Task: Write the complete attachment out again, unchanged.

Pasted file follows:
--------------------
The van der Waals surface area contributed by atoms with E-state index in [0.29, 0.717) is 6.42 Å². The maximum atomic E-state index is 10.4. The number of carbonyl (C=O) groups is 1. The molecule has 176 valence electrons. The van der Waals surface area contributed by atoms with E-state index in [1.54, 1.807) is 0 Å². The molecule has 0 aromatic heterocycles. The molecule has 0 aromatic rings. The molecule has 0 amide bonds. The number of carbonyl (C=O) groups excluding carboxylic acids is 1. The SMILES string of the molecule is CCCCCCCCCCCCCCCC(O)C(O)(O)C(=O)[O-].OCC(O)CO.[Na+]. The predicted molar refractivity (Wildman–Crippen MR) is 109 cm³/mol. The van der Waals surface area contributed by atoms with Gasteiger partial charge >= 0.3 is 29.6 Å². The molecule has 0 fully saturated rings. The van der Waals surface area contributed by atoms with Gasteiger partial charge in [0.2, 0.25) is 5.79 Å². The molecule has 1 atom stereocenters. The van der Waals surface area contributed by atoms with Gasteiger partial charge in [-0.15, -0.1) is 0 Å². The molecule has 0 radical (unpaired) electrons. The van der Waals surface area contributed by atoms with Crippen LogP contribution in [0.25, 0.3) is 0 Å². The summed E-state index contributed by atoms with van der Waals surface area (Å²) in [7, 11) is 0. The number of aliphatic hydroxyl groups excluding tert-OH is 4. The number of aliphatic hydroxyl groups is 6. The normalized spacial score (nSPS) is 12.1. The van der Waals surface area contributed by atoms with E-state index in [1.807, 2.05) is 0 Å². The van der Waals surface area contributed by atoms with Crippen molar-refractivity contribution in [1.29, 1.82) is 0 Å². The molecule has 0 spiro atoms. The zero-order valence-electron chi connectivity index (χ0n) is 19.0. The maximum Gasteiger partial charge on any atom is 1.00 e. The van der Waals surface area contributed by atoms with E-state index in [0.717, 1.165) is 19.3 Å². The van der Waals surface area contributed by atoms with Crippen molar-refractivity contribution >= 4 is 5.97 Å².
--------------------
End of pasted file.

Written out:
The van der Waals surface area contributed by atoms with E-state index in [0.29, 0.717) is 6.42 Å². The maximum atomic E-state index is 10.4. The number of carbonyl (C=O) groups is 1. The molecule has 176 valence electrons. The van der Waals surface area contributed by atoms with E-state index in [1.54, 1.807) is 0 Å². The molecule has 0 aromatic heterocycles. The molecule has 0 aromatic rings. The molecule has 0 amide bonds. The number of carbonyl (C=O) groups excluding carboxylic acids is 1. The SMILES string of the molecule is CCCCCCCCCCCCCCCC(O)C(O)(O)C(=O)[O-].OCC(O)CO.[Na+]. The predicted molar refractivity (Wildman–Crippen MR) is 109 cm³/mol. The van der Waals surface area contributed by atoms with Gasteiger partial charge >= 0.3 is 29.6 Å². The molecule has 0 fully saturated rings. The van der Waals surface area contributed by atoms with Gasteiger partial charge in [0.2, 0.25) is 5.79 Å². The molecule has 1 atom stereocenters. The van der Waals surface area contributed by atoms with Gasteiger partial charge in [-0.15, -0.1) is 0 Å². The molecule has 0 radical (unpaired) electrons. The van der Waals surface area contributed by atoms with Crippen LogP contribution in [0.25, 0.3) is 0 Å². The summed E-state index contributed by atoms with van der Waals surface area (Å²) in [7, 11) is 0. The number of aliphatic hydroxyl groups excluding tert-OH is 4. The number of aliphatic hydroxyl groups is 6. The normalized spacial score (nSPS) is 12.1. The van der Waals surface area contributed by atoms with E-state index in [1.807, 2.05) is 0 Å². The van der Waals surface area contributed by atoms with Crippen molar-refractivity contribution in [1.29, 1.82) is 0 Å². The molecule has 0 spiro atoms. The zero-order valence-electron chi connectivity index (χ0n) is 19.0. The maximum Gasteiger partial charge on any atom is 1.00 e. The van der Waals surface area contributed by atoms with E-state index in [0.717, 1.165) is 19.3 Å². The van der Waals surface area contributed by atoms with Crippen molar-refractivity contribution >= 4 is 5.97 Å².